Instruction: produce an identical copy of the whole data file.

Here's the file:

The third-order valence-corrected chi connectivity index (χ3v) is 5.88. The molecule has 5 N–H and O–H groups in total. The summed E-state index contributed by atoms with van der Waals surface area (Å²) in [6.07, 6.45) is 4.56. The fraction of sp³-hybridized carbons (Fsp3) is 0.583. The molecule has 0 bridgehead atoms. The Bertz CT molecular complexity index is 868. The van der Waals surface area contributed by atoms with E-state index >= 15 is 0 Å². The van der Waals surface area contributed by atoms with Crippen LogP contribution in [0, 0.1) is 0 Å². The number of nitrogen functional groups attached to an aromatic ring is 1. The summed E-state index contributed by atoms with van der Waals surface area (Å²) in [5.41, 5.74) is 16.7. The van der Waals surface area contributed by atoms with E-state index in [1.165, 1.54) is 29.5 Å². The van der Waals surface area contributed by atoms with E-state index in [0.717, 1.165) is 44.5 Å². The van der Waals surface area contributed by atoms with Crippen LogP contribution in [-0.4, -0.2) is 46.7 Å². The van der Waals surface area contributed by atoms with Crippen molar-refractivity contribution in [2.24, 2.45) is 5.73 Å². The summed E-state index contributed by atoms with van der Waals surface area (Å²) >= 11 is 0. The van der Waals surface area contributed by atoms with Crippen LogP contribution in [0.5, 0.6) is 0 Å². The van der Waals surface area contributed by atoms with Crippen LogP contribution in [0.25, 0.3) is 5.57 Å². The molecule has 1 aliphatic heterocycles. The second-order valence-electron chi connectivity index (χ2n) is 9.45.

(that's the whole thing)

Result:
The third-order valence-corrected chi connectivity index (χ3v) is 5.88. The molecule has 5 N–H and O–H groups in total. The summed E-state index contributed by atoms with van der Waals surface area (Å²) in [6.07, 6.45) is 4.56. The fraction of sp³-hybridized carbons (Fsp3) is 0.583. The molecule has 0 bridgehead atoms. The Bertz CT molecular complexity index is 868. The van der Waals surface area contributed by atoms with E-state index >= 15 is 0 Å². The van der Waals surface area contributed by atoms with Crippen LogP contribution in [0, 0.1) is 0 Å². The number of nitrogen functional groups attached to an aromatic ring is 1. The summed E-state index contributed by atoms with van der Waals surface area (Å²) in [5.41, 5.74) is 16.7. The van der Waals surface area contributed by atoms with E-state index in [1.165, 1.54) is 29.5 Å². The van der Waals surface area contributed by atoms with E-state index in [0.717, 1.165) is 44.5 Å². The van der Waals surface area contributed by atoms with Crippen LogP contribution in [-0.4, -0.2) is 46.7 Å². The van der Waals surface area contributed by atoms with Crippen molar-refractivity contribution in [2.24, 2.45) is 5.73 Å². The summed E-state index contributed by atoms with van der Waals surface area (Å²) >= 11 is 0. The van der Waals surface area contributed by atoms with Crippen LogP contribution in [0.5, 0.6) is 0 Å². The van der Waals surface area contributed by atoms with Crippen LogP contribution in [0.25, 0.3) is 5.57 Å². The molecule has 1 aliphatic heterocycles. The second-order valence-electron chi connectivity index (χ2n) is 9.45.